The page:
Quintessence Int 47 (2016), No. 6 23. May 2016
Quintessence Int 47 (2016), No. 6 (23.05.2016)
Page 505-514, doi:10.3290/j.qi.a36008, PubMed:27092357
Immediate implant placement in the posterior mandible: A cone beam computed tomography study
Chrcanovic, Bruno Ramos / de Carvalho Machado, Vinícius / Gjelvold, Björn
Objective: To determine the longest upright and tilted implant that can be placed in posterior mandibular teeth (second premolars [2PM], first molars [1M], and second molars [2M]) in case of immediate implant placement (IIP), respecting a safe distance from the inferior alveolar canal (IAC) and the submandibular fossa, using cone beam computed tomography (CBCT) scans.
Method and Materials: In CBCT scans of 118 subjects, the following were measured: distance from the tooth apex to the IAC (DTC), lateromedial width of the mandible, classification of mandibular cross-sectional morphology, upright and tilted implant placement simulation, tilting angle that allowed placement of the longest implant.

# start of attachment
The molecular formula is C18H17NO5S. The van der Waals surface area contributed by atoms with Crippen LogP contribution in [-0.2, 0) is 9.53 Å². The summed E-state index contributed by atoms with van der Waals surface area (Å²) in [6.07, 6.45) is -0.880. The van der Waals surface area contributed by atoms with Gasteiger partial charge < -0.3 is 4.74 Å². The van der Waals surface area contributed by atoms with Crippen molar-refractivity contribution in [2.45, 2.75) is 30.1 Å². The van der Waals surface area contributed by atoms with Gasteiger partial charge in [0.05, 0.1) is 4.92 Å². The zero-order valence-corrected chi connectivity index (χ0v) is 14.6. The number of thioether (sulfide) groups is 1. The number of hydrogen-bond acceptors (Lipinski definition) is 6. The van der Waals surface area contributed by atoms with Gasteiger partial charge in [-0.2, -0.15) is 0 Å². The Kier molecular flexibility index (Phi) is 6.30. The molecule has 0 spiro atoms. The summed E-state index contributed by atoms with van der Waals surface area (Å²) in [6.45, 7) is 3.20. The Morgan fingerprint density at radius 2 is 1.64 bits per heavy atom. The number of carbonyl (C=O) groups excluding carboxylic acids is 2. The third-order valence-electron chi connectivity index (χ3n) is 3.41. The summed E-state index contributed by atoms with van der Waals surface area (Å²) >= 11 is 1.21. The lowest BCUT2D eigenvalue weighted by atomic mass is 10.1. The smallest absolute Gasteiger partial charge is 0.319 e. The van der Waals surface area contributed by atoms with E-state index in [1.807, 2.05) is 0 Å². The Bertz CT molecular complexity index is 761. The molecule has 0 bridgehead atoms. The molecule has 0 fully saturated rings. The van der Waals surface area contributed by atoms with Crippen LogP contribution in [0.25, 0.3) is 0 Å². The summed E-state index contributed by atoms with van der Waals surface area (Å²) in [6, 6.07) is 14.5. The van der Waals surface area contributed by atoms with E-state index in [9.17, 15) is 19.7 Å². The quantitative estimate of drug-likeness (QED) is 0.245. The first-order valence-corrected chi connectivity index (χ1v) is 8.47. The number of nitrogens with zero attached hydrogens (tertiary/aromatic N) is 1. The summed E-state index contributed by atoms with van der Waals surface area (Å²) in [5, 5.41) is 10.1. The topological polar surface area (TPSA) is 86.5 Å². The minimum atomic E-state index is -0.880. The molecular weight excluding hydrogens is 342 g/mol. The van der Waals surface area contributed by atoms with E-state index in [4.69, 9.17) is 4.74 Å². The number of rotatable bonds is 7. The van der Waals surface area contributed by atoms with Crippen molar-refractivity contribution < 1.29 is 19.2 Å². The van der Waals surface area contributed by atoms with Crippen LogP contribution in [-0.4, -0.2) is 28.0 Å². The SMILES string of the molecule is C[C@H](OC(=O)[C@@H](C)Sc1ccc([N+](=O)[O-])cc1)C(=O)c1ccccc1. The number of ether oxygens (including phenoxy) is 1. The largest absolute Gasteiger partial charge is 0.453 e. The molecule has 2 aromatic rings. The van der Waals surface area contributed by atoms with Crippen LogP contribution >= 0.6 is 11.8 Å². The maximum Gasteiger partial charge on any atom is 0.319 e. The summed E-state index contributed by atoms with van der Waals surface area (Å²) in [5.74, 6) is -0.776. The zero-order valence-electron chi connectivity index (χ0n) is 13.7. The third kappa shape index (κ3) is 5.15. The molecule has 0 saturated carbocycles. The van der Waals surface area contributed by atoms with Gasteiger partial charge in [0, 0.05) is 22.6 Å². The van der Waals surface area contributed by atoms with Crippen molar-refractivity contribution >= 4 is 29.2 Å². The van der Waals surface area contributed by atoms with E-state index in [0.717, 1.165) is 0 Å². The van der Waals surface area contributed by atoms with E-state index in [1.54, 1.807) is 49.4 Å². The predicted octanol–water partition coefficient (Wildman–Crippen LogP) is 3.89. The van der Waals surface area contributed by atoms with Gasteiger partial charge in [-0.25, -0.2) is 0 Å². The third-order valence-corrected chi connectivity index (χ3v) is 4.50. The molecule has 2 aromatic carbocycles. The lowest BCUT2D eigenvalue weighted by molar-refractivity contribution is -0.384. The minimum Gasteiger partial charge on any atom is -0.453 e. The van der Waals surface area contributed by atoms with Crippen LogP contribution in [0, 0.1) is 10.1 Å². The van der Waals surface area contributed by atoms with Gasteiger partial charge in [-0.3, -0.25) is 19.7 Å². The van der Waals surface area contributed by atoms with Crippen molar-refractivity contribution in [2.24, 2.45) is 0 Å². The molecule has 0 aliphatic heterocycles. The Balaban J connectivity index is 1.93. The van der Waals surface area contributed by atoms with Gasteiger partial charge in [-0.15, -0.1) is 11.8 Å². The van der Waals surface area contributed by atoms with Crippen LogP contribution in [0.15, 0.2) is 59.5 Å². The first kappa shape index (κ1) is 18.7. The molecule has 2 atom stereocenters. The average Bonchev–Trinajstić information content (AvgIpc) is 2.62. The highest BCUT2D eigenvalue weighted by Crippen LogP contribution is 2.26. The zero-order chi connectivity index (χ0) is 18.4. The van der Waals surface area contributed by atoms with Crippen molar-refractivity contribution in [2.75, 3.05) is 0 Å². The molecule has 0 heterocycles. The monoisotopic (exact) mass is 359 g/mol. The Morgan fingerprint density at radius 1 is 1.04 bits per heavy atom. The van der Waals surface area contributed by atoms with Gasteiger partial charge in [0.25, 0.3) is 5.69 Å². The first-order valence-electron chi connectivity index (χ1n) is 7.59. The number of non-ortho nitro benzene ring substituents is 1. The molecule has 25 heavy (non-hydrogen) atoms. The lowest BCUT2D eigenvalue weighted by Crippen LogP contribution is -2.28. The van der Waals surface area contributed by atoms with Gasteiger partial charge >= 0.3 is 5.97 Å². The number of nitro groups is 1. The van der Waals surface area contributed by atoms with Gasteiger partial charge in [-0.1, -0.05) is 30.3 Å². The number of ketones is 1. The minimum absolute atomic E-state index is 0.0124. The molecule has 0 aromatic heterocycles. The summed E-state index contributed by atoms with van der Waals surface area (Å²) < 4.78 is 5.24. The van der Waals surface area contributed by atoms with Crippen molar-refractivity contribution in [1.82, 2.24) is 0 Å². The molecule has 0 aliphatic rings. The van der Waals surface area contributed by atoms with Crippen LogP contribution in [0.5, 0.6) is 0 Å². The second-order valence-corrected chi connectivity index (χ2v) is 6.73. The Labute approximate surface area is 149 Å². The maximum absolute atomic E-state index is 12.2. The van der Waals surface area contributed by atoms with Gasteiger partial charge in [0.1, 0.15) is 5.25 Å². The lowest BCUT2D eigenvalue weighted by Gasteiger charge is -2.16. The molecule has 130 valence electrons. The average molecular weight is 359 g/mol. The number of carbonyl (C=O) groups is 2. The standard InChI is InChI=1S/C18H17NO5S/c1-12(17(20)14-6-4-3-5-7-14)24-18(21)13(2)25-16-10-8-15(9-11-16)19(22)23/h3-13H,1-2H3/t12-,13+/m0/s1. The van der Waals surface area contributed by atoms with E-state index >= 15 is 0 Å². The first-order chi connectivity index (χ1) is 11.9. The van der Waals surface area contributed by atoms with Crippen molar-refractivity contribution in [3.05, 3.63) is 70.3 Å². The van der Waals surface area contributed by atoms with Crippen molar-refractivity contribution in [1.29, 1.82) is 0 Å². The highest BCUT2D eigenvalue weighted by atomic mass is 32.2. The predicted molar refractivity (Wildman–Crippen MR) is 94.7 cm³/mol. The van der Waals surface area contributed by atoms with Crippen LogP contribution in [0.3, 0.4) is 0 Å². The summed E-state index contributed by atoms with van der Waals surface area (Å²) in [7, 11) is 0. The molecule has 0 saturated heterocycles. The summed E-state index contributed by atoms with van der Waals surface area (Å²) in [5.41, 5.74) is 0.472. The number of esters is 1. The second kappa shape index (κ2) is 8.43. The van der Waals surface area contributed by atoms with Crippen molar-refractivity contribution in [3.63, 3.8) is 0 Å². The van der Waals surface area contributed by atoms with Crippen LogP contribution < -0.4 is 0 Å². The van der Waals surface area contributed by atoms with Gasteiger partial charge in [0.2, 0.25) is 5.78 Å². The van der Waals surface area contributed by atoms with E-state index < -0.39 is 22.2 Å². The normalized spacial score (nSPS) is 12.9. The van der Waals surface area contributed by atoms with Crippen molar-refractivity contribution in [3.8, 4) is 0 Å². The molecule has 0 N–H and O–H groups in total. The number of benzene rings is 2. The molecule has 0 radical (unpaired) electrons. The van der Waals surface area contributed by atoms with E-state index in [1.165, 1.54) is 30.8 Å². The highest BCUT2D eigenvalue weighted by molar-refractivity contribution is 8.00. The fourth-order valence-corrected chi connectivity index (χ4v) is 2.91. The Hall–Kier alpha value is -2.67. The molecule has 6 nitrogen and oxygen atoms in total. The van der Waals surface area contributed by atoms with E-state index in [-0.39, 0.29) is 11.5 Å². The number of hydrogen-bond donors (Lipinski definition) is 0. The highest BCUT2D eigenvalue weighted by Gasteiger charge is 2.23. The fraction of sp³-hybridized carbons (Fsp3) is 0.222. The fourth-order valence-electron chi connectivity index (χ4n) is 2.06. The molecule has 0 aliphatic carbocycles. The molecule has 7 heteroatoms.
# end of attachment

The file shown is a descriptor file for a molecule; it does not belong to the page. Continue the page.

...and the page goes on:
Results: The DTC has shown to be greater for 1M, shorter for 2PM, and even shorter for 2M. Between 70% and 88% of all 2PM, 1M, and 2M present less than 6 mm of DTC. The cross-sectional morphology of the mandible had a tendency to be classified as "undercut" in more posterior regions. For both 4.0- and 5.0-mm implants, more posterior regions resulted in a greater difference in length between the upright and tilted implants. The tilting angle was greater for the more posterior regions. Most of the relationships between age/sex and the morphometric parameters were weak.
Conclusion: Lingual concavity is a common clinical finding at the posterior mandibular region, and its occurrence varies according to the tooth type. The great majority of the 2PM, 1M, and 2M present limited available bone between the root apex and the IAC, which stresses the need for careful attention when IIP is planned in this area.
Keywords: cone beam computed tomography, dental implants, inferior alveolar nerve, mandibular canal, morphometric measurements, submandibular fossa